Charlotte was an enslaved seamstress at Mount Vernon who sometimes worked in the mansion. Charlotte was also likely married to another Mount Vernon slave, Austin. Both Charlotte and Austin were around the same age, and given Austin's job as a waiter, he and his family would live near the mansion. Surviving correspondence indicates that Charlotte and her children lived "in the yard" near the mansion.1
Charlotte appears in the historical record in a handful of locations, giving insight into some aspects of her life as a slave at Mount Vernon. Based on information contained in the 1786 and 1799 Mount Vernon slave lists, Charlotte had at least five children: Billy (born around 1782), Timothy (born in 1785), and three daughters, Elvey, Jenny, and Eliza, for whom no ages were given on the 1799 list.2 As the children of a female dower slave none of Charlotte's children would have been freed upon George Washington's death. Instead they would have been divided among the four grandchildren of Martha Washington.
From at least 1786 until 1799, Charlotte worked as a seamstress, a job that would have required her to work closely with Martha Washington.3 In January of 1794, after noticing that Charlotte had been reported as sick for several weeks, George Washington wrote to his farm manager to let him know that, "Mrs. Washington desires you will examine her case, and if it appears necessary to request Doctor Craik to attend, and prescribe for her."4
In farm manager Anthony Whiting's weekly report to George Washington on January 16, 1793, he informed his employer that following a disagreement with Charlotte he had whipped her with a hickory switch. Two days later the gardener's wife, who was supervising the seamstresses in Mrs. Washington's absence, reported to Whiting that she had sent some work to Charlotte that she refused to do. Whiting admitted that he then whipped Charlotte again and that she had not done any work since, "under a pretence of her finger receiving a blow & was Swelld." Charlotte was outraged by the treatment she received, stating that she had not been whipped for fourteen years. She threatened to talk to Martha Washington about these incidents, and the harshness of her punishment.5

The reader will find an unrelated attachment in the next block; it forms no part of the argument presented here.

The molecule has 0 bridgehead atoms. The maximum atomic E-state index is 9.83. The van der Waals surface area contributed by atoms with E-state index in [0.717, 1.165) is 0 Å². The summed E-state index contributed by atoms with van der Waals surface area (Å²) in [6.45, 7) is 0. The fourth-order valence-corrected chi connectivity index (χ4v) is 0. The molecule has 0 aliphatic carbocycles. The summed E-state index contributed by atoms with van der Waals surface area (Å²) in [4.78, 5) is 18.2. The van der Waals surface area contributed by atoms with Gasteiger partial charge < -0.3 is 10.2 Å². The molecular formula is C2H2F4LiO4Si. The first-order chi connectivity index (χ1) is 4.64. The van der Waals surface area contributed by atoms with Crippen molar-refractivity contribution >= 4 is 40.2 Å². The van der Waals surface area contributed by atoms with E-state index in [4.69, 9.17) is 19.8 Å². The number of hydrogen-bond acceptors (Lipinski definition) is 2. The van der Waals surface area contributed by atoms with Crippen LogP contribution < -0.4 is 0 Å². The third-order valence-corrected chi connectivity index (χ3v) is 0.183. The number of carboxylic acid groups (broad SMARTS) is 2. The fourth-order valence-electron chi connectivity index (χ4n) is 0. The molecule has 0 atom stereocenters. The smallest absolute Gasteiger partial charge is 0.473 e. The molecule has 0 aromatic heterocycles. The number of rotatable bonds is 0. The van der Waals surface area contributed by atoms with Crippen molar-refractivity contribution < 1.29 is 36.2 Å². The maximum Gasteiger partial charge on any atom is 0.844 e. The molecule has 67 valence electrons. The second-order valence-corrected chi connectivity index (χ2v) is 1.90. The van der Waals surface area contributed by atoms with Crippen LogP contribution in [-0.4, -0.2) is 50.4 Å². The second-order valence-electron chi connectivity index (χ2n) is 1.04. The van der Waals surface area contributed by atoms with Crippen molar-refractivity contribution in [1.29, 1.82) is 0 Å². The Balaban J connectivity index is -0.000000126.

A clue as to what happened to some of Charlotte's children can be found in a surviving slave list from Arlington Plantation, the home of Martha Washington's grandson George Washington Parke Custis. That list, compiled 64 years after Austin's death, includes the names of sixty-three people. Four of the male slaves were named Austin: Austin Bingham, his son Austin, Austin Grey, and a fourth known as Austin Branham. It is possible that some of these individuals were descendants of Austin and Charlotte.6
Mary V. Thompson
Mount Vernon Estate and Gardens
1. Neither Austin nor Charlotte appeared on George Washington's 1774 tithables list, indicating that they were both under sixteen years old at the time the list was compiled in the summer of 1774. The earliest reference to Charlotte dates to February 1774, when the hired tailor was paid for mending a coat for house servant Frank Lee, and a petticoat and jacket for Charlotte. For the latter, see "Taylors Work---Dr.," 26 February 1774, Lund Washington Account Book, 1774-1786 (Mount Vernon Ladies' Association), 20. Taken together, these two facts suggest that the Austin and Charlotte were about the same age.
2. For Charlotte's children, see George Washington, "List of Slaves at Mount Vernon, 18 February 1786," The Diaries of George Washington, Vol. 4, 278, 280; and "Washington's Slave List, June 1799," The Papers of George Washington, Retirement Series, Vol. 4, 530.
3. For Charlotte's work, see George Washington, "List of Slaves at Mount Vernon," 18 February 1786, The Diaries of George Washington, 4:277; and "Washington's Slave List, June 1799" The Papers of George Washington, Retirement Series, 4:529.
4. "George Washington to William Pearce, 12 January 1794," The Writings of George Washington, Vol. 33, 242.
5. "Anthony Whiting to George Washington, 16 January 1793."
6. "Arlington Slave Inventory—January 1, 1858"